the merchandising we’re not used to handling a shop, so we have to really figure
out how to do it, and on top of this, with the pandemic right now, the
conditions with the post offices are more complicated. It’s just more small
problems that we must figure out. But yeah, I guess, I guess it really depends
on how much time you have, how many band members you have, and your motivation.
Q: You have built quite a
large community of fans around the band and already have fangroups and
fanpages. How do you see the role of fanclubs when it comes to Ad Infinitum and
what kind of relationship do they have to the band?
Melissa: We are
super thankful, super grateful for all the people following us and supporting
us. I see everyday people sharing our content when we have new interviews, it’s
shared by the members of the fan club. And it’s so encouraging to see that
people are so enthusiastic about our music and it plays a big role for us
because it’s really motivates us. You know, when we have a new album to write,
we think about how well the first album was received and how much encouragement
we’ve received. And, and it’s just, yeah, it’s just this extra motivation that
we need sometimes. And also, it plays a big role when, when it comes to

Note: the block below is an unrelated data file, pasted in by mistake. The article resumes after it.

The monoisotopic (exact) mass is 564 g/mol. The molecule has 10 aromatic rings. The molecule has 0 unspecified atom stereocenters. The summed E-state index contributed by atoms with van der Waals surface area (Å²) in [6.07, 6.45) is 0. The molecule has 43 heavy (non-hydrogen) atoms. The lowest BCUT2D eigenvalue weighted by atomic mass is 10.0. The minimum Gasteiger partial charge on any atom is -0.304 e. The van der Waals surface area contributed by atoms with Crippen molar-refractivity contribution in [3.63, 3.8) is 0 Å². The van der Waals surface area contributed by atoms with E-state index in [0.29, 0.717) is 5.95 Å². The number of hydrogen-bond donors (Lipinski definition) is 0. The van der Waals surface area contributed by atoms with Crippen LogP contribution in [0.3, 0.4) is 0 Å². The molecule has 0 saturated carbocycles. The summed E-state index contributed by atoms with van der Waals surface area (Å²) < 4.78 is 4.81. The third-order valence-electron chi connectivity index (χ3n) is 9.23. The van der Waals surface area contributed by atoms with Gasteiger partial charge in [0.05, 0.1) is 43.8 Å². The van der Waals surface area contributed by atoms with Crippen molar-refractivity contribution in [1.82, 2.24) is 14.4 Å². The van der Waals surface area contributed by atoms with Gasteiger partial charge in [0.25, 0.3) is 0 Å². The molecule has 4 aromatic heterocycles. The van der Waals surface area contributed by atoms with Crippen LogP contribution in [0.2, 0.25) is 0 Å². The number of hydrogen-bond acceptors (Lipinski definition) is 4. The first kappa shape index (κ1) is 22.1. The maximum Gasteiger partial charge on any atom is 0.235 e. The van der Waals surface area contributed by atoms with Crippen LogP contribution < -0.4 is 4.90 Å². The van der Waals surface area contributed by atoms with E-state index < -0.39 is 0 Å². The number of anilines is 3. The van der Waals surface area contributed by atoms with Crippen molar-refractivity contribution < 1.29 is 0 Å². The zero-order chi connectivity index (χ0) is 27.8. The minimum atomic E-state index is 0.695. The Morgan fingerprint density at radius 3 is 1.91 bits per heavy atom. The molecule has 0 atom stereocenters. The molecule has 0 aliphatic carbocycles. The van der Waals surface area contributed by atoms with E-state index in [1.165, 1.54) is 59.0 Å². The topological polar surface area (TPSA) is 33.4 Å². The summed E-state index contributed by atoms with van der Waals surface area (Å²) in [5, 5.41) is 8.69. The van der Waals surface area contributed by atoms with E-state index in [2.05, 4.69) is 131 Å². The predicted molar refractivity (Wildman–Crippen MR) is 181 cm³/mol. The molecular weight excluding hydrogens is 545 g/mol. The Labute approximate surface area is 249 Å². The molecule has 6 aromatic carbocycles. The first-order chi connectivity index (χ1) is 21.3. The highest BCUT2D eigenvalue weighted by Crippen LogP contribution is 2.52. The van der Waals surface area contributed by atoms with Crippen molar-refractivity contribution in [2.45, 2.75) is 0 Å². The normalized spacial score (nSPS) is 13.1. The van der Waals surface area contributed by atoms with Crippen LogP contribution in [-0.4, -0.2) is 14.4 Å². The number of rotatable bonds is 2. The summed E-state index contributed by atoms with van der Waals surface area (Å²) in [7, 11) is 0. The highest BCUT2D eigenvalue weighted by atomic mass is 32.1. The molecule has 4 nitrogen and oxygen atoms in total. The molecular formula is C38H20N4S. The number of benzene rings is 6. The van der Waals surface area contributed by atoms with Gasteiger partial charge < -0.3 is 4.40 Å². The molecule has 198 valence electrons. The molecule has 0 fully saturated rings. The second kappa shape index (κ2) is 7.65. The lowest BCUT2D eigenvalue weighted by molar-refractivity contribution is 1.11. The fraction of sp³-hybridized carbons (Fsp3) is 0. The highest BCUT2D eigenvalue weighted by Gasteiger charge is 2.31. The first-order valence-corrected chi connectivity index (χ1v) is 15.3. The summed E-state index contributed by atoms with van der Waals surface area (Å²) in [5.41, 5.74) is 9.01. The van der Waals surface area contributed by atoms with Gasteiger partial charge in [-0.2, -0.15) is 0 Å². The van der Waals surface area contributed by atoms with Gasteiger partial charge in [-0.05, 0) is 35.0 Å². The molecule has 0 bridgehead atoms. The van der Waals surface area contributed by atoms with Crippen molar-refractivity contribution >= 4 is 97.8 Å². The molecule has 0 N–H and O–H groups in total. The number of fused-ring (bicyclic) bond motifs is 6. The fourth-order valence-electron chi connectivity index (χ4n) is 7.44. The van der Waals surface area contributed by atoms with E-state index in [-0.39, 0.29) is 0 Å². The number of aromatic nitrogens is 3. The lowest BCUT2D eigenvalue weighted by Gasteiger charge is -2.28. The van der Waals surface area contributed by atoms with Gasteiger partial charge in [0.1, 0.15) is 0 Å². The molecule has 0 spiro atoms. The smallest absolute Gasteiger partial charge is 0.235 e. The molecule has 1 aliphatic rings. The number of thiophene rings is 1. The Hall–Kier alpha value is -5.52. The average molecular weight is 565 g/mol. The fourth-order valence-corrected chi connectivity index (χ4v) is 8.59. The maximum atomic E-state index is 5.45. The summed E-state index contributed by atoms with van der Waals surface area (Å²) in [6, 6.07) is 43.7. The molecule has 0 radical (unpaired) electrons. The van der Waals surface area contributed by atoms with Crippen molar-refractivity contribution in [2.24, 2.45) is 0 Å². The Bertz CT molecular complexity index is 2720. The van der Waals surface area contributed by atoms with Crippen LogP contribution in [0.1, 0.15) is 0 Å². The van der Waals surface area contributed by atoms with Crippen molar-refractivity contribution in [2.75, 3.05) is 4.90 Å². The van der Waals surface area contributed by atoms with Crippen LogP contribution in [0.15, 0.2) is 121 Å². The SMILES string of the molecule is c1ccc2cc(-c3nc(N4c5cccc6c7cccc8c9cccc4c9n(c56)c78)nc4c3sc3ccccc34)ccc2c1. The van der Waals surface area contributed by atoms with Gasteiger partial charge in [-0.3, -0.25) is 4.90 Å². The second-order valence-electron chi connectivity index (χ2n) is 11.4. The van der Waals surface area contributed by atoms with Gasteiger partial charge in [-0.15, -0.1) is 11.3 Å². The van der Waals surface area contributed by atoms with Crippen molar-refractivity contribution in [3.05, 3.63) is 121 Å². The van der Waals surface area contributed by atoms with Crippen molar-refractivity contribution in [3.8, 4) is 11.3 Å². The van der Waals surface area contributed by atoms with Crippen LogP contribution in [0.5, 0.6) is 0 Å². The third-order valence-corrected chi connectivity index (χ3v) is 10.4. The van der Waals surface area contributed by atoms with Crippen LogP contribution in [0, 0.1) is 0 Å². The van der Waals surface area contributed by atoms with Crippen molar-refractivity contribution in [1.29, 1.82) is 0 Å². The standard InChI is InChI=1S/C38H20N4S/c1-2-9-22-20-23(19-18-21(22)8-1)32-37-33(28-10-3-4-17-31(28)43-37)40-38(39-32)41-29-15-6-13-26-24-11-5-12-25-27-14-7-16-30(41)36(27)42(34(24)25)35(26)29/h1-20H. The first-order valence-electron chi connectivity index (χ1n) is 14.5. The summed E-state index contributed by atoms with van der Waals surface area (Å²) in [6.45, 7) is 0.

spreading the word of what we’re doing, you know?
Q: The pandemic has given us
quite a lot of time in a way. What do you do when you’re bored? Maybe something
Melissa: I love
baking and I also, I mean, baking, cooking, I also like sport a lot. I like to
explore the nature or just have nice to walk by the beach. And I like I like a
lot of TV series.
Q: Have you watched The Crown?
yeah. I’ve watched the two first seasons. And I think that the third one just
came out that seen something about this. Yeah.
Q: If I am not mistaken, you
recently moved to Denmark. How is it
living in a country with a monarchy?
you know, you don’t really feel it because it’s less pronounced than in
England, for example, where the Monarchy is very, very much present in the
society. Here, from what I’ve experienced, there’s a Queen and I’ve seen her
apartments in Copenhagen, but then there’s the vice-presidents in charge of all
the official matters. So I would not say that it makes a big difference for me
going from Switzerland to Denmark in that sense.
Thank you so much to Melissa for her time and answers and we cannot wait for the new album to hit all the streaming services! Do make sure to listen to it because it’s gonna be a good one!